When I started teaching in a Fife state school in 1984, pastoral care was very much in its infancy. “Guidance” teachers were a relatively new breed and the term “pastoral care” had not been unanimously coined.
The idea that every single pupil should be entitled to individual care was not common practice and those of us who believed that the wellbeing of young people was central to their academic success were seen, by some in the profession, as lily-livered liberals.
Thankfully with the Children (Scotland) Act of 1995 and a more enlightened mindset in educational quarters, the experience of pupils within schools has improved and, in the vast majority of cases, pupils’ health and wellbeing is firmly at the centre of their education.
If children are not nurtured and cared for they will not be as likely to reach their academic potential. All teachers should have pastoral care at the centre of their practice, as it is only by walking alongside our charges and understanding their worlds that we can begin to tap into what will engage youngsters in learning.
It is not about the facts we know, or the depth of our intellectual capacity, but about how we communicate and inspire those in our classes.
Taking the child as the centre of any classroom situation and believing their stories is the beginning. Children behave badly for a reason; they become depressed for a reason and it is the job of the teaching profession to uncover what gets in the way of learning.
Parents are of course the first line in caring for their children but, as teachers, we have a vital role to play, particularly in a residential environment.
This is not to say that teachers need to be amateur psychologists, but they do need to show empathy and integrity in their classrooms. Children very quickly see through adults who are not authentic. Everything we do in schools should be about its positive impact on children. The vocabulary that teachers use can nurture or destroy confidence: homophobic, sexist or racist attitudes can very easily be perpetuated in subtle ways by the words that are used in the classroom.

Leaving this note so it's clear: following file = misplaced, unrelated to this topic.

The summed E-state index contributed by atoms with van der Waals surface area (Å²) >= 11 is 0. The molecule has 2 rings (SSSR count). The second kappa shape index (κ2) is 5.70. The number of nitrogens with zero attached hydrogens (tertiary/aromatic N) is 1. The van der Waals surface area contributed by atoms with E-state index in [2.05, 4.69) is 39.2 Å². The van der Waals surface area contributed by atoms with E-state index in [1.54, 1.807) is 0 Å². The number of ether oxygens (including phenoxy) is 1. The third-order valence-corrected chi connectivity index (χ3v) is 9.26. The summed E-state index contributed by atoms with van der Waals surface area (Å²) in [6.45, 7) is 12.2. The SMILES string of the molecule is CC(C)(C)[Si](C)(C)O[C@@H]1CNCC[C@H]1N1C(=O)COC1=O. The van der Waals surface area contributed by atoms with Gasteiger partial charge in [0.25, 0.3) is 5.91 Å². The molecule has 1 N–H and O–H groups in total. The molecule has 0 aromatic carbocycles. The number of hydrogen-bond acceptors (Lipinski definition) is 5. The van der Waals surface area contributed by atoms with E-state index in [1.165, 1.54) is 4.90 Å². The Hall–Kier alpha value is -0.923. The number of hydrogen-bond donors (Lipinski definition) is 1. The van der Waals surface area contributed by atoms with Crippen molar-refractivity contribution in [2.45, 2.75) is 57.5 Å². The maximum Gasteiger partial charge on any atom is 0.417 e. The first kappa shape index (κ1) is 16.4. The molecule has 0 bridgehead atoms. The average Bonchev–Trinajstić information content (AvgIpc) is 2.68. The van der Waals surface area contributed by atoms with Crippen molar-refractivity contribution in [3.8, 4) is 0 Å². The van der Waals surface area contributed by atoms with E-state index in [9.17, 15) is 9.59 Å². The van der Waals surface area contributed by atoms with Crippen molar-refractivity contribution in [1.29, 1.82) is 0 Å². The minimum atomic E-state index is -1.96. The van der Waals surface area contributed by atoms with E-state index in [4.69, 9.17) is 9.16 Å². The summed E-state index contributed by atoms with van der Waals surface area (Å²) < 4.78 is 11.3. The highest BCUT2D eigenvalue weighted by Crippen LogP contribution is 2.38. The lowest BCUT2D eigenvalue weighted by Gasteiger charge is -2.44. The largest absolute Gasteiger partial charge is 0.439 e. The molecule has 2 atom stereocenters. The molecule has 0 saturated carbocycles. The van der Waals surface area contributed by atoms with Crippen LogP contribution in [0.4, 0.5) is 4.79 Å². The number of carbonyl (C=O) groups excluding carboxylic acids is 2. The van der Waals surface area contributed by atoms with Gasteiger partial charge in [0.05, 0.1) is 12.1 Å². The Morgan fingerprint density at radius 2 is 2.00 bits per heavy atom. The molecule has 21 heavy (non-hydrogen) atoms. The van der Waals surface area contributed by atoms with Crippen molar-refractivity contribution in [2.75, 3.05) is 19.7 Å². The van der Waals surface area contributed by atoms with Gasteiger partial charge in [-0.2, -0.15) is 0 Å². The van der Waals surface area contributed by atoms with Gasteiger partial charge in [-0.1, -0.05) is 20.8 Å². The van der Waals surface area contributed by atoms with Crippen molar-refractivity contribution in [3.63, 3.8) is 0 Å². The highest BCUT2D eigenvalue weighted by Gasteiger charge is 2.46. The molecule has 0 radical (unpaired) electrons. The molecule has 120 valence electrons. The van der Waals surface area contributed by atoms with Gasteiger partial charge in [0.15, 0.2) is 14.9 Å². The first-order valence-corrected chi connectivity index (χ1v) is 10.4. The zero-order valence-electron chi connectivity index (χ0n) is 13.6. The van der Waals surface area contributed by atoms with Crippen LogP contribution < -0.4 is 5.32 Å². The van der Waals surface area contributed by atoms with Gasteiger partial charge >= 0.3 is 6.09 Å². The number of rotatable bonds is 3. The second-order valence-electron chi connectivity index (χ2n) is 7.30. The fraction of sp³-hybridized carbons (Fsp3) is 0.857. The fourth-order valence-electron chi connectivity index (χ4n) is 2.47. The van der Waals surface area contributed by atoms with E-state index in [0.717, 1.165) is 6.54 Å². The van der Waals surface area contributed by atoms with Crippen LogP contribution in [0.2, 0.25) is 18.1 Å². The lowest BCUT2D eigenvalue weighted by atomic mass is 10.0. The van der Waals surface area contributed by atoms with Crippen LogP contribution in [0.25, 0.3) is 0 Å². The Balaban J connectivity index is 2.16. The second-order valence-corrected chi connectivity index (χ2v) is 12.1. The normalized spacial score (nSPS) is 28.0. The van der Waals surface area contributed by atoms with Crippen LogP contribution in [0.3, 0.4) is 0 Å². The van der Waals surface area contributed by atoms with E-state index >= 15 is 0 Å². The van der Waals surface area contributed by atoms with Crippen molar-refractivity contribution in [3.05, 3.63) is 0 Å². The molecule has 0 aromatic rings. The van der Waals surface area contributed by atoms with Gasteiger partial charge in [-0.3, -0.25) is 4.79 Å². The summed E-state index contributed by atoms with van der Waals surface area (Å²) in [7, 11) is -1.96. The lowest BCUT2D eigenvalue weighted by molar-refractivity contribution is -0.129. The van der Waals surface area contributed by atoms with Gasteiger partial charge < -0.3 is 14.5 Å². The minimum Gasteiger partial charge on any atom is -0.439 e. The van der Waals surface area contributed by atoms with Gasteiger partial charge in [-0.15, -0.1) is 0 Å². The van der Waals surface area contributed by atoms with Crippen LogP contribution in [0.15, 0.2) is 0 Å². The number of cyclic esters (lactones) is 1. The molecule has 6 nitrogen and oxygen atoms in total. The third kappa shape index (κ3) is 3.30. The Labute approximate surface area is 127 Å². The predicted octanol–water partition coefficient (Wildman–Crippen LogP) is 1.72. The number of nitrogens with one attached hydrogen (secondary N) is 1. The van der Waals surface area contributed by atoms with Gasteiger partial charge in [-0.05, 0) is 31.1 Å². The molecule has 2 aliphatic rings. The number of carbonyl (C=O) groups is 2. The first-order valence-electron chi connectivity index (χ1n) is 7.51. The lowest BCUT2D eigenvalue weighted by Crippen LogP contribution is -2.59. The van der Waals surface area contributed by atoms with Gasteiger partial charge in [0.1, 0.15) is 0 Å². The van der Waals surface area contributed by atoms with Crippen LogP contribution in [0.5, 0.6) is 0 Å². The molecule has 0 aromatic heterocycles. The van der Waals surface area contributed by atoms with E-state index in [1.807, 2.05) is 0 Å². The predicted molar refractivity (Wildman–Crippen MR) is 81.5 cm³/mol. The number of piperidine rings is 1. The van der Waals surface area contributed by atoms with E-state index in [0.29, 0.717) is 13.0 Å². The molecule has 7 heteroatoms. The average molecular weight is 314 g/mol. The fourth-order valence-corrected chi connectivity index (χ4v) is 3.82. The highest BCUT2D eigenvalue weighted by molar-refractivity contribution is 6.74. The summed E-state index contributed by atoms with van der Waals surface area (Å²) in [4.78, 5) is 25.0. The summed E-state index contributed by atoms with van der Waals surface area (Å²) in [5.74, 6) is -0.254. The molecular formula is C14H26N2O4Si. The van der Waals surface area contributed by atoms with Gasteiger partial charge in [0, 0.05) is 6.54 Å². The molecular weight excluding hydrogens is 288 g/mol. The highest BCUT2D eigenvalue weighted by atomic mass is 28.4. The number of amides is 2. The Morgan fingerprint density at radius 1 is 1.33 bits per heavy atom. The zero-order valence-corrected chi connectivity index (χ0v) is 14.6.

Over the years, I have advocated strongly for specialist pastoral care teachers to be trained in counselling skills and pupil support.
All staff now have mandatory Child Protection Training and all schools should have a designated manager responsible for pastoral care. There is now far greater accountability of staff due to rigorous appraisal systems and on-going Continuing Professional Development in areas connected with “wellbeing”.
Young people are, however, under more pressures than ever before. The internet and social media give them insights to worlds that were out of reach in the 70s and 80s. Adolescence can be a high- risk time. Depressive illness in teenagers is on the rise and it is more important than ever to develop a teaching profession that has the skills to put children’s wellbeing first – these young people will be the leaders of the future.
Elaine Logan MA, PGCE, PGC Counselling, PGC Pupil Support, is Warden (Head Teacher) at Glenalmond College in Perth. MA, PGCE, PGC Counselling, PGC Pupil Support